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An open letter to the closed minds

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  1. Sep 29, 2004 #1
    http://cosmologystatement.org/

    i searched the forum in detail, and couldn't find any discussion about the subject. I am sure that the users of the forum dont have closed minds. please read the text.
     
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  3. Sep 29, 2004 #2
    I used to kinda go along with the whole Big Bang doubter scene- but when you look- you find that Big Bang is like Scott Peterson's guilt: we may have a lot of conjecture and circumstantial evidence- but that evidence is so telling and corroborative that it is alomost as good as proof-

    if the Big Bang didn't happen- then why did he have all those empty bags of concrete stashed in his shack?
     
  4. Sep 29, 2004 #3

    Garth

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    The statement has been discussed on these Forums and one or two of us have already signed the statement.

    See the threads:
    Galaxy motions -> hidden superstructure (DM!) https://www.physicsforums.com/showthread.php?t=42712&page=2&pp=15
    and
    Is cosmology in constant trouble? https://www.physicsforums.com/showthread.php?t=43015
     
  5. Sep 29, 2004 #4

    Nereid

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    If enough people are interested, I'll see if I can construct a thread - from the existing posts - which captures the discussion on this statement.

    Personally, I think the discussion in the older threads (thank you Garth) is good enough.
     
  6. Sep 29, 2004 #5

    Chronos

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    Actually, this letter was discussed in another thread, but, as a sidebar. It makes a number of ill-founded assertions. The opening statement, in fact, sets the table. The alleged hypothetical entities, in particular inflation and dark matter have considerable observational evidence that has nothing to do with BBT. Inflation, in fact, was observed prior to BBT and is what led to the initial BB hypothesis. This initial hypothesis predicted the existence of the CMBR, which was not discovered until years later and it very closely matched the BBT prediction. This is what made BBT the preferred theory. It predicted something never before seen and the prediction was right on the mark. Scientists are suckers for that sort of thing.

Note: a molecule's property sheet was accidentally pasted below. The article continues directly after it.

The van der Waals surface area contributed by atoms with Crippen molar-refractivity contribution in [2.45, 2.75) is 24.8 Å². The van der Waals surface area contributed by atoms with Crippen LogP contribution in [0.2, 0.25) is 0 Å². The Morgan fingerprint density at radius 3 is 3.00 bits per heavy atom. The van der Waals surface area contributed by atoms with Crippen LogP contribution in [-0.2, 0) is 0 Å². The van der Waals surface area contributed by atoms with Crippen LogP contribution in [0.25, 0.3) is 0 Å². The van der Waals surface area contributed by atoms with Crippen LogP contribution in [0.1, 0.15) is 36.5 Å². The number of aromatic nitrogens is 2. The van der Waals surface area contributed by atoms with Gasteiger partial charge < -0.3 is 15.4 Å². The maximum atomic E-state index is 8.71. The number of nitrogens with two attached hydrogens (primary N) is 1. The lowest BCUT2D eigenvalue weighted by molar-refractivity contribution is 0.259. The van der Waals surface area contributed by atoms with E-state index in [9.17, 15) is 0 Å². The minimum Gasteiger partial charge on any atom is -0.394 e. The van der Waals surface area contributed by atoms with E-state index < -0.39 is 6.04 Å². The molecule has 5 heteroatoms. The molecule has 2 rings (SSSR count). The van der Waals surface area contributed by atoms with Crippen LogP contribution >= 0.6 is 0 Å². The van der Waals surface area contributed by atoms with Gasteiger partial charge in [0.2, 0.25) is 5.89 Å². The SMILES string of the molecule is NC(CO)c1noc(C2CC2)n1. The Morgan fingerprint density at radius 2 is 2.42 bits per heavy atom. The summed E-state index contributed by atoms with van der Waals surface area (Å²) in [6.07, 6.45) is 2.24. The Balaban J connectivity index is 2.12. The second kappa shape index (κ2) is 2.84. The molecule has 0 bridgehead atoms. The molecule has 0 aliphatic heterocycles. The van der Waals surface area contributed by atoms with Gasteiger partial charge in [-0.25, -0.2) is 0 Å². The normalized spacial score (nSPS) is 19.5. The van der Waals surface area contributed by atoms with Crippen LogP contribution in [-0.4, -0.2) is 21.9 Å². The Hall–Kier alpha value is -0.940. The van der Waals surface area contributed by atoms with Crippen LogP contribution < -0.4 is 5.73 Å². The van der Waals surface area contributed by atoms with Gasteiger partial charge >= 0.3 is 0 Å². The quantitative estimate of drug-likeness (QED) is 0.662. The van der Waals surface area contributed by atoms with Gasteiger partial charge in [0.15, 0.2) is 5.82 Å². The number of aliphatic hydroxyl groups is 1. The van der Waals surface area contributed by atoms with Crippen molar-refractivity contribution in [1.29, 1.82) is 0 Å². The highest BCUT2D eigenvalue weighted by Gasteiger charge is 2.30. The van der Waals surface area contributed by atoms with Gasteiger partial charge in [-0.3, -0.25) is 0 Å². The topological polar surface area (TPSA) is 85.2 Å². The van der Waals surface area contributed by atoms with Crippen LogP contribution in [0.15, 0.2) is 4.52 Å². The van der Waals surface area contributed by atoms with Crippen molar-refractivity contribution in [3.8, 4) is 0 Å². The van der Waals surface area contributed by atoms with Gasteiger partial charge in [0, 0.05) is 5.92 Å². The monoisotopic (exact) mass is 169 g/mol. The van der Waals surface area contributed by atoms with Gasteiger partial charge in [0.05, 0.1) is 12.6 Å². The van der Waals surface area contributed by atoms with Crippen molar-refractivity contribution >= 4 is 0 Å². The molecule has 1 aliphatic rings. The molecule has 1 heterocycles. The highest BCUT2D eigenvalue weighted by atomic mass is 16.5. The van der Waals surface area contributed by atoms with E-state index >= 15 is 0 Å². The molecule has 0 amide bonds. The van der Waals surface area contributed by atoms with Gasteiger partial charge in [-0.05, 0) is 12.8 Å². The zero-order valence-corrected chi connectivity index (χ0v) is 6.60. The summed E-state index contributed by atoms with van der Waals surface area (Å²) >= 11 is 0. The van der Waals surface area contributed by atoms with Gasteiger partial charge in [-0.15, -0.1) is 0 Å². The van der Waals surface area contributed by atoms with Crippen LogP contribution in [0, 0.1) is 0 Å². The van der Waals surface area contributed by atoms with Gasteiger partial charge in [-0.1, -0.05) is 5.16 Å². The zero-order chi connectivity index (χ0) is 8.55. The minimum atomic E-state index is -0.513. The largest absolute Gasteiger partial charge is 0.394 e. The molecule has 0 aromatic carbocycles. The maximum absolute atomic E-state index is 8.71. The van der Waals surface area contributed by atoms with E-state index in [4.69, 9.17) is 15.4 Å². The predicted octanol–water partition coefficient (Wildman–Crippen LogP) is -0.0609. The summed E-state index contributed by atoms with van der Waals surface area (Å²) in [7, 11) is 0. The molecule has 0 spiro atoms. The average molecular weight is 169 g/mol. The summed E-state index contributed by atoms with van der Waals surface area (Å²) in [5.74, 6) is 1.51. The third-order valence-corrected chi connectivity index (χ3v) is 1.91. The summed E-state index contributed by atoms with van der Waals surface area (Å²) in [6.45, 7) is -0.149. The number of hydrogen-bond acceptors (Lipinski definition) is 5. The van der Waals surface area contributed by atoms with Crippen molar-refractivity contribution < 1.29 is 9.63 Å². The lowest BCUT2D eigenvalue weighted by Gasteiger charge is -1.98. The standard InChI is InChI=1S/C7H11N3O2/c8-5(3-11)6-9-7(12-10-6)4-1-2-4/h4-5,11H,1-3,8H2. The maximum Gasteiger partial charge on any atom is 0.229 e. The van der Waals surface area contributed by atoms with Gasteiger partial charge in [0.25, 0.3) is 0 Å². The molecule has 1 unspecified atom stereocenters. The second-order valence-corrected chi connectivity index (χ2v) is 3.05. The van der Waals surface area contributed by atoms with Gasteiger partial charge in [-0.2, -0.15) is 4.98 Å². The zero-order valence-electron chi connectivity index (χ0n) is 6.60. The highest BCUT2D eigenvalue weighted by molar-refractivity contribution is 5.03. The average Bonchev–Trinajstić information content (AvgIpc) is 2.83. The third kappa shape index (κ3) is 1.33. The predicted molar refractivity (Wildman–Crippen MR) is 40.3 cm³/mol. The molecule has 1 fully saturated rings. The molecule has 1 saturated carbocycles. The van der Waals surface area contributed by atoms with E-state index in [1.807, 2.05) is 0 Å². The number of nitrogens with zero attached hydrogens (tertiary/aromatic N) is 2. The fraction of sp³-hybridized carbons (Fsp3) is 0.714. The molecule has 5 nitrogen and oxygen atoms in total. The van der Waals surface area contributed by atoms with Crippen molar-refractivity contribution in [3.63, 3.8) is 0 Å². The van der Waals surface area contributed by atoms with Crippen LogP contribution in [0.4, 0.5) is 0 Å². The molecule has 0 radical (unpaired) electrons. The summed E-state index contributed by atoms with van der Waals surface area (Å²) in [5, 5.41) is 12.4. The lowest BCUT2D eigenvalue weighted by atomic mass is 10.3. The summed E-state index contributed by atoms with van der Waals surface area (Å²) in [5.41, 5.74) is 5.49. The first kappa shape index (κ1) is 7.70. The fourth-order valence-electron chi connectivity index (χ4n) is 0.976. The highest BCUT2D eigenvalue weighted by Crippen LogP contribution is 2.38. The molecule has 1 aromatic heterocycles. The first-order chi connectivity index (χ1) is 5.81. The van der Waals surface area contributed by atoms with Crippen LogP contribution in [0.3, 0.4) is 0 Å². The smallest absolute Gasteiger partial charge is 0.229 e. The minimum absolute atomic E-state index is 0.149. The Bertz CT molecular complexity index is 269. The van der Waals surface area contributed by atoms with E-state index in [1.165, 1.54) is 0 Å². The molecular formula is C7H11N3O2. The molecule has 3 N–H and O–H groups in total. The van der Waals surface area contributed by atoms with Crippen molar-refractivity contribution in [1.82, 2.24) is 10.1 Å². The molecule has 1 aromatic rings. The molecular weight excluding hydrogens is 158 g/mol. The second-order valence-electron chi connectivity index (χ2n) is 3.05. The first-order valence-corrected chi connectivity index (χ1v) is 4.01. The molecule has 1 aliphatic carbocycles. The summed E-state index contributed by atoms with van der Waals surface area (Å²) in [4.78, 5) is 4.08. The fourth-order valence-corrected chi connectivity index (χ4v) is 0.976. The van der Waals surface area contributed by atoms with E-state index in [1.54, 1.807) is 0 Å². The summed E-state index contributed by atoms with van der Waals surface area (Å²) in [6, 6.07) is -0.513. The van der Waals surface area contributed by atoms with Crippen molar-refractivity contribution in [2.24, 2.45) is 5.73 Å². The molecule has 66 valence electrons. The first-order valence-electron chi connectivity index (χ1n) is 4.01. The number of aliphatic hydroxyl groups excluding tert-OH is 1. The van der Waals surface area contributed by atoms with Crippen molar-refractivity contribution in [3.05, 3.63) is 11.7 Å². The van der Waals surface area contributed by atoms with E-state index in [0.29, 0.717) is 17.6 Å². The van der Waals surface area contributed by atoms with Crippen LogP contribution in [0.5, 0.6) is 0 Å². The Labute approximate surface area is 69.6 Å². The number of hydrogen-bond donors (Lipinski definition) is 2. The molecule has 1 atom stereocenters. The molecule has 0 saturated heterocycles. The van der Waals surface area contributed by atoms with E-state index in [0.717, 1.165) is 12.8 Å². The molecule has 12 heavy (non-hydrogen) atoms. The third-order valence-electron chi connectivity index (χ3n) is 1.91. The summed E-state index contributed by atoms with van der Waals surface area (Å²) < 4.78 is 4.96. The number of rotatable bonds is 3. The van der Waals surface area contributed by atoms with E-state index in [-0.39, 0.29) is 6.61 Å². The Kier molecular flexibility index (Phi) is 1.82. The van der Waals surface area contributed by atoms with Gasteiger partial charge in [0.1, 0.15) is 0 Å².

The discovery of dark matter was made based on observation of galactic rotation and clustering. It was obvious there was not nearly enough ordinary matter to account for the gravitational effects observed. Without DM, Newtons laws of gravitation bite the dust, not BBT. BBT did not predict DM, DM refined BBT by giving a better estimate of the average matter density of the universe which gave us a better idea of whether it was fated to continue expanding forever, or would someday reverse gears and collapse.

    Dark energy, for which there is no direct observational evidence per se, is somewhat hypothetical. It is based on the observed rate of expansion [the hubble acceleration] and average mass density. The fact is, however, even without a Big Bang [BB], you still need something akin to dark energy to explain way the universe looks the way it does. Of course there is also the matter of primordial nucleide abundance, which was also predicted by BBT before it was observationally confirmed.